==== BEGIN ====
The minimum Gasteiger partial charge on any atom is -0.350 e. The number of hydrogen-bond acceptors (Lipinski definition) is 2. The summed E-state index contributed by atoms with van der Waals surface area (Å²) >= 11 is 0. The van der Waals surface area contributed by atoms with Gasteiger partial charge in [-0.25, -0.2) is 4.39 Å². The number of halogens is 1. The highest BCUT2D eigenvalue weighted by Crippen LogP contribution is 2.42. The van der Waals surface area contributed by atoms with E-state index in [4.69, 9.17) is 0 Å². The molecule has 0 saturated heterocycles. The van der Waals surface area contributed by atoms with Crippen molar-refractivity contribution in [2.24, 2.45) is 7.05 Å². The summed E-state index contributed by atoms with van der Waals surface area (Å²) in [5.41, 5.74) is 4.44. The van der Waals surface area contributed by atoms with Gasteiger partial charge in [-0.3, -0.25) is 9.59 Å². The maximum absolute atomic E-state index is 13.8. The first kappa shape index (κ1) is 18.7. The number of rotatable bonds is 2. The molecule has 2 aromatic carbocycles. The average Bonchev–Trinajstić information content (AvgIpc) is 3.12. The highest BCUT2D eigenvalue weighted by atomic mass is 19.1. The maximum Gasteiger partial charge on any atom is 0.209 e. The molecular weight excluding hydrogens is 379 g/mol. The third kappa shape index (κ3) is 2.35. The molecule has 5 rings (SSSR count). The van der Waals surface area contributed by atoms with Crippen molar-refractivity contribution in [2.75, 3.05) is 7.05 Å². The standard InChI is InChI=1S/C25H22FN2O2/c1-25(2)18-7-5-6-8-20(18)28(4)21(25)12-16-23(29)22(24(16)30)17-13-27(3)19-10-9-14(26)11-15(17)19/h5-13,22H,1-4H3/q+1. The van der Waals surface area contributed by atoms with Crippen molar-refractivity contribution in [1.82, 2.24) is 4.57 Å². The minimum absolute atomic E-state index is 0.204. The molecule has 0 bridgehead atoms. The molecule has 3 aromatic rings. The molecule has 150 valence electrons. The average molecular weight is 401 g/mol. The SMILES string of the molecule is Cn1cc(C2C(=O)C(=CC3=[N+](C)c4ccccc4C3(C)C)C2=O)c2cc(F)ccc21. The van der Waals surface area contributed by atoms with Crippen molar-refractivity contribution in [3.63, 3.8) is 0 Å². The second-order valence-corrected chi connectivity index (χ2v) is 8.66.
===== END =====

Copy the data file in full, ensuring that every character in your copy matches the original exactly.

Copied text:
The minimum Gasteiger partial charge on any atom is -0.350 e. The number of hydrogen-bond acceptors (Lipinski definition) is 2. The summed E-state index contributed by atoms with van der Waals surface area (Å²) >= 11 is 0. The van der Waals surface area contributed by atoms with Gasteiger partial charge in [-0.25, -0.2) is 4.39 Å². The number of halogens is 1. The highest BCUT2D eigenvalue weighted by Crippen LogP contribution is 2.42. The van der Waals surface area contributed by atoms with E-state index in [4.69, 9.17) is 0 Å². The molecule has 0 saturated heterocycles. The van der Waals surface area contributed by atoms with Crippen molar-refractivity contribution in [2.24, 2.45) is 7.05 Å². The summed E-state index contributed by atoms with van der Waals surface area (Å²) in [5.41, 5.74) is 4.44. The van der Waals surface area contributed by atoms with Gasteiger partial charge in [-0.3, -0.25) is 9.59 Å². The maximum absolute atomic E-state index is 13.8. The first kappa shape index (κ1) is 18.7. The number of rotatable bonds is 2. The molecule has 2 aromatic carbocycles. The average Bonchev–Trinajstić information content (AvgIpc) is 3.12. The highest BCUT2D eigenvalue weighted by atomic mass is 19.1. The maximum Gasteiger partial charge on any atom is 0.209 e. The molecular weight excluding hydrogens is 379 g/mol. The third kappa shape index (κ3) is 2.35. The molecule has 5 rings (SSSR count). The van der Waals surface area contributed by atoms with Crippen molar-refractivity contribution in [2.75, 3.05) is 7.05 Å². The standard InChI is InChI=1S/C25H22FN2O2/c1-25(2)18-7-5-6-8-20(18)28(4)21(25)12-16-23(29)22(24(16)30)17-13-27(3)19-10-9-14(26)11-15(17)19/h5-13,22H,1-4H3/q+1. The van der Waals surface area contributed by atoms with Crippen molar-refractivity contribution in [1.82, 2.24) is 4.57 Å². The minimum absolute atomic E-state index is 0.204. The molecule has 0 bridgehead atoms. The molecule has 3 aromatic rings. The molecule has 150 valence electrons. The average molecular weight is 401 g/mol. The SMILES string of the molecule is Cn1cc(C2C(=O)C(=CC3=[N+](C)c4ccccc4C3(C)C)C2=O)c2cc(F)ccc21. The van der Waals surface area contributed by atoms with Crippen molar-refractivity contribution in [3.63, 3.8) is 0 Å². The second-order valence-corrected chi connectivity index (χ2v) is 8.66.